Finally! I now have my own personal copies of The Dresden Dolls DVD, Paradise, and their new album, Yes, Virginia. I’m still absorbing the new album and tinkering with my review, so this post will just cover the DVD. If you’re completely unfamiliar with The Dresden Dolls and want to know their history and such, check out their page on Wikipedia or the plethora of links provided below.
I don’t usually enjoy music and/or concert DVDs all that much. The only others that I actually own came free with special edition cds, and have been collecting dust since their initial viewings. So despite my somewhat obsessive love of The Dresden Dolls, I was surprised at how much I enjoyed Paradise. But enjoy it I did. Very much.
The DVD begins with a mini-documentary titled “A Day in the Life”. It was shot Real World style, with handheld cameras following bandmates Amanda Palmer and Brian Viglione literally from the time they get out of bed until they take the stage that evening at the Paradise club in Boston.
The beginning of “A Day in the Life” is a bit lackluster as we follow Amanda and Brian through their morning routines. But as showtime nears, it becomes increasing more interesting as Amanda reveals small glimpses into her personality, warms up her singing voice, Brian discovers his drums are missing, we see a dramatic sock-puppet reenactment of the solution, and we’re introduced to a few members of The Brigade.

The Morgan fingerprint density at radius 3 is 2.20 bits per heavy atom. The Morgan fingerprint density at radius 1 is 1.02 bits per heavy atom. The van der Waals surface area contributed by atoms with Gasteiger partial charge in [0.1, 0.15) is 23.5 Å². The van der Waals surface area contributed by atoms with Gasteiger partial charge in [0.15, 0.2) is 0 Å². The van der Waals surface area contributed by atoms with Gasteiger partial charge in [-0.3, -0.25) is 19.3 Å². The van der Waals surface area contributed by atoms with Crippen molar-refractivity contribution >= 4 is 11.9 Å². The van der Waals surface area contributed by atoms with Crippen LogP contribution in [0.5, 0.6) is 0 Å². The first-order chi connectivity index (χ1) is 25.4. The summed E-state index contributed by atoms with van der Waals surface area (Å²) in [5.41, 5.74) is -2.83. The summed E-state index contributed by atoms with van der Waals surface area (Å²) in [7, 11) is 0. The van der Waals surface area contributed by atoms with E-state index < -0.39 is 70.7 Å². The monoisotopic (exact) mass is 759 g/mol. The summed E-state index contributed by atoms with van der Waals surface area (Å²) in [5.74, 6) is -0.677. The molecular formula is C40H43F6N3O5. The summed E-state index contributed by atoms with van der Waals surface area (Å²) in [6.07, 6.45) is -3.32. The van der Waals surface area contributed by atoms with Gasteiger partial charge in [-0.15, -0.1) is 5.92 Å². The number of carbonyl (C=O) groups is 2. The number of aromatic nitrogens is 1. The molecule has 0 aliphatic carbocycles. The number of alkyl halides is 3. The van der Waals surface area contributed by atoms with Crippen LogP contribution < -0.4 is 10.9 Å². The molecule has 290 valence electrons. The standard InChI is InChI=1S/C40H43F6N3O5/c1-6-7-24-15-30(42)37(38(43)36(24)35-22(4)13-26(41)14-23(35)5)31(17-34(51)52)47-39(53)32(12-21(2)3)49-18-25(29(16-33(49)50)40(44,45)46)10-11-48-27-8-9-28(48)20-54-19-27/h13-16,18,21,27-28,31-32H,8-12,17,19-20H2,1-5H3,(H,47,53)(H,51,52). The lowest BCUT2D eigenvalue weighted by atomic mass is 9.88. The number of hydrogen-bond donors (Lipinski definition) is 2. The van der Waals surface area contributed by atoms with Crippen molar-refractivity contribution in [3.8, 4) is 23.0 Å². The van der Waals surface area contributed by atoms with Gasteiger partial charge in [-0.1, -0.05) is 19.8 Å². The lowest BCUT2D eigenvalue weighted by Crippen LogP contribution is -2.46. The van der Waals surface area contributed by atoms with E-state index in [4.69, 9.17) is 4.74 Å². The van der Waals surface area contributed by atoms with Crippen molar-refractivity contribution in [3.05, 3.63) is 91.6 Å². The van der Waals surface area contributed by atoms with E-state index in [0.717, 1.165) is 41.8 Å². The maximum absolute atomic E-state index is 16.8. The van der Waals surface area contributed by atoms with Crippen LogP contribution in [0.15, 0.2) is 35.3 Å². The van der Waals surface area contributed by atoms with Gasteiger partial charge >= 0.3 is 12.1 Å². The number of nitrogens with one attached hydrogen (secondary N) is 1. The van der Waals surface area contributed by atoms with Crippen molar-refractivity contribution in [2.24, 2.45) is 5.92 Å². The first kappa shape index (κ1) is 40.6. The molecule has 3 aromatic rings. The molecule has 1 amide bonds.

Next up on the DVD is the pre-show, which includes some interpretive dance performances by members of The Brigade and an interview of the band by Christopher Lydon. Lydon was the host of The Connection on NPR and the subject of The Dresden Dolls song “Christopher Lydon”. The interview includes some flirtation between Lydon and Amanda, and a q&a session with audience members, during which Amanda reveals that her biggest piano playing inspiration was Thelonious Monk.
Then the concert. Amanda and Brian, clad in their trademark mime makeup and garb, seem to attack their instruments more than actually play them. In a good way. My husband made the comment that he didn’t know two people could make so much noise on their own. The Dresen Dolls at their best can make The White Stripes seem like easy listening, somehow transforming a solitary keyboard and drum set into a full punk orchestra. Especially impressive were their thunderously awesome cover of Black Sabbath’s “War Pigs” and their charming duet of Carole King’s “Pierre”, which includes sadly rare vocals from Brian.
The setlist was as follows: